Many hobbyists own more than one drone, and they’ve been very vocal about how tedious it would be having to register each drone. According to MarketWatch, the task force will recommend a single registration number be tied to the operator, no matter how many drones they own. Drones shouldn’t have a unique registration number.
Drone operators, the task force will recommend, should fill out a one-time online registration form, including their name, phone number and address. They also say registration should not require passing a test.
What We Know About Drone Registration
Here are five recommendations the drone task force has reportedly made to the FAA about drone registration:
Any drone weighing more than 9 oz. should to be registered
Registration should be free and done via a government-run website and app
Registration should be tied to operator, not individual drones
A legible registration number should be attached to drones
Drone registration shouldn’t require passing a test
That registration number, which as previously reported could be attached to the drone via a sticker or written on the drone with a Sharpie, will be with the drone owner for life, MarketWatch reports. If an operator sells a drone, they simply remove the registration number from the drone, and the new owner will attach their number.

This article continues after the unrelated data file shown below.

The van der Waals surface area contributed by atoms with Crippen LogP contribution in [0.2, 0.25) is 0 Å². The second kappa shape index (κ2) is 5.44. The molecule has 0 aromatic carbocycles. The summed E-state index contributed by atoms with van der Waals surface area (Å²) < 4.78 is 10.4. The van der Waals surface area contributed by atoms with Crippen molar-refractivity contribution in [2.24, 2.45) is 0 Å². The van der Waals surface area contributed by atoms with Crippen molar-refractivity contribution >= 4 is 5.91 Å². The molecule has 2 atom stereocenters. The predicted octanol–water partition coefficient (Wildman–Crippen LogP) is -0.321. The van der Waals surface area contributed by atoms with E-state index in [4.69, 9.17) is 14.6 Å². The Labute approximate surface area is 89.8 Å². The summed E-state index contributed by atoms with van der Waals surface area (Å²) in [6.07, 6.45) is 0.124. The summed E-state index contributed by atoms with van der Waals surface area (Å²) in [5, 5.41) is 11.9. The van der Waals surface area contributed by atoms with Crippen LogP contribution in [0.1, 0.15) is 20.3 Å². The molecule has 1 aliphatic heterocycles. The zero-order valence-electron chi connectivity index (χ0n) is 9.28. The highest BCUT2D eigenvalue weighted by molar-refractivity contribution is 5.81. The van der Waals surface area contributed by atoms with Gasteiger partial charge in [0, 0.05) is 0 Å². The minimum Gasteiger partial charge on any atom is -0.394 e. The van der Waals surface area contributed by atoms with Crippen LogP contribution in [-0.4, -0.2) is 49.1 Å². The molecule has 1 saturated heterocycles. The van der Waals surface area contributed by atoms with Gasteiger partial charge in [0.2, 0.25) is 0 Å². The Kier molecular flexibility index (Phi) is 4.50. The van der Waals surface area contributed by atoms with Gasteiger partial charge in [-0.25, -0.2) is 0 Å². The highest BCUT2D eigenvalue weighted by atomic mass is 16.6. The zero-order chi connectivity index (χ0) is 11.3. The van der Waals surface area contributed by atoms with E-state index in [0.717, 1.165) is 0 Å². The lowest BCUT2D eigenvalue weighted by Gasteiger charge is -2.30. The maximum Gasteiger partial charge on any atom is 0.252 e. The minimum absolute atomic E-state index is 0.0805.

And the only time an operator would have to revisit the registration website is to update personal information, such as their address.
The FAA’s official announcement is expected to come on November 20, which was the deadline that was set for the task force to make its recommendations. As previously reported, the task force also recommended any drone that weighs more than 9 oz. needs to be registered, and the registration process should be simple and free.
The 25-member task force is made up of experts from drone manufacturers, aviation associations, retailers and others. The group’s co-chairs are Dave Vos of GoogleX and Earl Lawrence, director of the FAA’s Unmanned Aircraft Systems Integration Office.
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3D Robotics and DJI, the two largest consumer drone manufacturers and members of the task force, announced on Nov. 17 partnerships with AirMap on new geofencing systems that will real-time updates on no-fly zones to keep drones out of restricted airspace.
DJI’s Geospatial Environment Online (GEO) system will be automatically added in December 2015 to the current versions of the Phantom, Inspire and Matrice drones, while 3D Robotics’ system will be added to the Solo smart drone app in anticipation of the holiday shopping season.